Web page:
Query and Synopsis Class for Novelists — Starts June 13!

Getting Past the Slush Pile:

Writing an Attention-Getting Query and Synopsis for Your Novel

Starts June 13, 2016!

You’ve finished your novel. It’s as perfect as you can make it. Now it’s time to find an agent or a publisher. To do that, you need a query letter and a synopsis. If the very thought is enough to make you archive your novel for about six months, you’ve come to the right place.

In her four-week Getting Past the Slush Pile e-course, Jennifer Lawler – a novelist who is also a former fiction acquisitions editor and a former literary agent – will show you the ins and outs of writing a query and a synopsis that will help your novel get out of the slush pile and into the hands of a someone who can help you make your dreams of publication come true.

Every Monday, you’ll get a lesson covering that week’s assignment and you’ll email your assignment back to Jennifer at your convenience.

In Week #1, we’ll cover the basics of how fiction acquisitions and book publishing works, and why you need to have a solid query and synopsis even though your manuscript is already written. This background will help you create the right type of query and synopsis for your project. You’ll be asked to investigate your genre and develop an understanding of where your book fits in the market.

In Week #2, we’ll get into the specifics of writing the query, and you’ll receive feedback from the instructor on ways to make your query shine.

In Week #3, we’ll delve into the difficulties of the synopsis – what it needs to do and how it needs to do it. You’ll receive feedback from the instructor on ways to polish your synopsis. You’ll develop two synopses: a one-to-two page brief synopsis and a five-to-seven page fuller synopsis so that you’ll be ready to supply whatever is requested.

In Week #4, you’ll create a submissions plan to keep you on track to find the agent or publisher your book needs. You’ll research your options and come up with a plan that’ll help you deal with rejections instead of letting them set you back.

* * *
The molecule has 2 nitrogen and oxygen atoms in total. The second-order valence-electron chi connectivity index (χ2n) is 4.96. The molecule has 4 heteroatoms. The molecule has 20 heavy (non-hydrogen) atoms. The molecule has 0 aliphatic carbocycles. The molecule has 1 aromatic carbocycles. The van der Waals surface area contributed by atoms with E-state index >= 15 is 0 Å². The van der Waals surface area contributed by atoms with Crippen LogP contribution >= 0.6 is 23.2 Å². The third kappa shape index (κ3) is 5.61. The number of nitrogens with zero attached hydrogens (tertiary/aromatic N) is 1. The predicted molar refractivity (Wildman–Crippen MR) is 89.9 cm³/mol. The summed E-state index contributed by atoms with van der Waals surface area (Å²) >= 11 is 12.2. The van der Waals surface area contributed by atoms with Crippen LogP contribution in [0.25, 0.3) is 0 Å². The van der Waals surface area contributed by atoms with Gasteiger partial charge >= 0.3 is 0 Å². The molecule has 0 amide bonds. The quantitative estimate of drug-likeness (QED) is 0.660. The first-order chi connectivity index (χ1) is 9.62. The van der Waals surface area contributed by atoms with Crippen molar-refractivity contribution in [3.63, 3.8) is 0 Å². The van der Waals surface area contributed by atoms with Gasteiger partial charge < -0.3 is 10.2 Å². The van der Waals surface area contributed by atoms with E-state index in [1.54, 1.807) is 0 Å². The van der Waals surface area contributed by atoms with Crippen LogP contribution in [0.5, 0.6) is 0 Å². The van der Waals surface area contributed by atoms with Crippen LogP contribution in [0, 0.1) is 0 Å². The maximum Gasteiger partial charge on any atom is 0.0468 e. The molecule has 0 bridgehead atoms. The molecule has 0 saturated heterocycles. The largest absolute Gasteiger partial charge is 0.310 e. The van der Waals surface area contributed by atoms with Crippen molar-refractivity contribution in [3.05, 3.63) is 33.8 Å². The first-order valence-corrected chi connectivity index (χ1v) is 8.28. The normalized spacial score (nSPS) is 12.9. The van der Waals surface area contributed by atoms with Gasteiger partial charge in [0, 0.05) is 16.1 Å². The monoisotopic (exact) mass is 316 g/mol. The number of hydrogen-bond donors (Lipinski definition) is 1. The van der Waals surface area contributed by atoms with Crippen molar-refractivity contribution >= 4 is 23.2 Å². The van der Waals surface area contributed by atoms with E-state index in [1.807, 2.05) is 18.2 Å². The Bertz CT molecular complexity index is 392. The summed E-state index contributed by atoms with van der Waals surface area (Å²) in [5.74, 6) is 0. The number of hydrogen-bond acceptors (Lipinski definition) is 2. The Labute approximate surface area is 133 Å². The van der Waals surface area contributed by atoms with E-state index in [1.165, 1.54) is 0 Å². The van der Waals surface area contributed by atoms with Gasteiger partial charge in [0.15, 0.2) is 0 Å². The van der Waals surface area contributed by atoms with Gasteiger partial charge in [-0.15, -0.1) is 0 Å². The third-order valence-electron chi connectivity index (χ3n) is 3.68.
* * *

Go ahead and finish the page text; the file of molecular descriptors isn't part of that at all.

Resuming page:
The four-week class is just $299! Use the Paypal button below, or email jennifer@jenniferlawler.com for more information.





On what happens when you stop trying

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I’m allergic to cats. I sneeze, my eyes turn red, I break out in big blotchy hives, I can’t breathe. So if I’m ever in the vicinity of a cat, I do not touch the cat, I do not say the cat’s name, I do not even look at the cat. Of course that means within ten seconds the cat is climbing all over me. The harder I ignore cats, the more they want me.

This is, of course, extremely aggravating to Jessica because she loves cats, especially the very small and fluffy ones, and wishes they would let her pet them but the moment they walk in a room she’s all, “Look at the pretty kitten!” and then they immediately know to ignore her and come to me so at to maximize our mutual pain.

I inadvertently discovered that this strategy works for book ideas as well. I have been working on two novels for the last many months but I haven’t had any good ideas for new ones in quite some time. This is bothersome to me because I’ll soon be done with the two current book projects, whether by getting them published or flinging them into the fire, and then I’ll need a new project, but I don’t have one.